Tuesday, March 11, 2014

The Metric Inchworm

Why are puns so funny? If we created language solely for the purpose of making puns, I would be totally okay with it. In fact, I think that's a better reason for developing speaking and writing than for some lowly communication purposes. Especially because communication so often adopts the mis- prefix, resulting in troubles beyond imagination. Here is that story.

            This is the story of the inchworm who wasn’t.
            Wasn’t what?  An inch.  For this inchworm was only a centimeter in length.
            When his fellow inchworms measured their heights, our little friend was only thirty-nine hundredths of their size.  The runt of the lot, the small one of the brood, but still large of heart.
            Nevertheless, he was shunned from the group of inchworms, for they practically spoke a different language.  On a hot, humid day, the inchworms would exclaim, “Oh my, it must be nearly ninety degrees outside!”  But the centimeter worm confusedly replied, “I insist it’s only thirty-two.”
            The other moth juveniles measured the distance from leaf to leaf in twelves, threes, and five thousand two hundred eighties.  On the other side of the plant the not-an-inch inchworm counted distances only in standard, plain, boring tens.  When they inched along to traverse leaves, the centimeter-long insect just didn’t know what to do.
            If the inchworms were working out, lifting weights in the insect gym, the larger larvae would bench press one hundred twenty pounds.  But the miniscule insect could only lift fifty-four and forty-three hundredths.
            The centimeter-long inchworm was morose, dejected by his seemingly lacking numbers.  That is, until one day, when a wise, ancient moth fluttered up to him as the young one sat alone on a twig.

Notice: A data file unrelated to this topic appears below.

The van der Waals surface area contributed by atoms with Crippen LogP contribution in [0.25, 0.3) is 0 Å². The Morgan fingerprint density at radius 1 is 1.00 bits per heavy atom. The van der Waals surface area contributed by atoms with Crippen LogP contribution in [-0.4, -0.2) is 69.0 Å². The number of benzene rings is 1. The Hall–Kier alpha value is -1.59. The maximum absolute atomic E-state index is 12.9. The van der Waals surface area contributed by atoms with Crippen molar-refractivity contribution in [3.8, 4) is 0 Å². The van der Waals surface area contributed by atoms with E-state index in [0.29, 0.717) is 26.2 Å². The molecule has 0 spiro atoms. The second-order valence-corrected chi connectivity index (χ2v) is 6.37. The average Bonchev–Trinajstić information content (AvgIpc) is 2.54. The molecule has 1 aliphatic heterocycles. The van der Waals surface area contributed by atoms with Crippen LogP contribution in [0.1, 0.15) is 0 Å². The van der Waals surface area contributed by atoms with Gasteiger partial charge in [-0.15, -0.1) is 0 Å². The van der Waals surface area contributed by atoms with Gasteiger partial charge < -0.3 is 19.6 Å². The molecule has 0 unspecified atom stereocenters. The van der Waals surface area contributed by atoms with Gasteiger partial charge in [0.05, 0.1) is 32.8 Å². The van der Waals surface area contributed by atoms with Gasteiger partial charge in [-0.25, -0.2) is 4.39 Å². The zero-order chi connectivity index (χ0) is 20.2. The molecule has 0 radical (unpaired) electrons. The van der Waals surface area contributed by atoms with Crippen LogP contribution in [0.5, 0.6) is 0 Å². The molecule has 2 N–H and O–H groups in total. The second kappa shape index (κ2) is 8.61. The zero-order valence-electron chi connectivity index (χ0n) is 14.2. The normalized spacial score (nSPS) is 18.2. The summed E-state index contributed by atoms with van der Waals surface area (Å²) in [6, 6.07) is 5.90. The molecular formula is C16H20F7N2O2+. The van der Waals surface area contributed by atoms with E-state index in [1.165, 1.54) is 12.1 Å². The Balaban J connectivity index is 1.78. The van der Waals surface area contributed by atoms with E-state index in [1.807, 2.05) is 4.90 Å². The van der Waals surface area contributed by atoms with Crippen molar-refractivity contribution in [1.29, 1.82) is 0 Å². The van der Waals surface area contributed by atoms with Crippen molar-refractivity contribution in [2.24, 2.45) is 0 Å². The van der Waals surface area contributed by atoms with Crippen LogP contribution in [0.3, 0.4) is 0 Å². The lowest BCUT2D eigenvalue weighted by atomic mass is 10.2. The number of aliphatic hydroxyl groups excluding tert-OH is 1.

“What seems to be the matter?”
            “I’m the only inchworm who isn’t even an inch.  All the other inchworms laugh at me because we don’t count the same way.”
“Ho ho ho,” chuckled the gregarious moth.  “I see what your problem is.”
“You do?”
“Of course.  When they talk in Fahrenheit, you counter in Celsius.  When they walk in feet, you translate it to meters.  When they boast of high pounds, you speak of kilograms.”
“But what does that all mean?”
“You’ve been using the same numbers as your friends the whole time.  You just have a different name for your measurements.”
“It still doesn’t change the fact that I’m small.”
“I counter that it’s all relative.  When everyone else is almost an inch long, you should be proud that you’re a full centimeter.”
With this heartening advice and new perspective, the smaller inchworm proudly centimetered off to join the others.  He wore a wide grin on his face, for he now knew who he was.
He was a metric inchworm.

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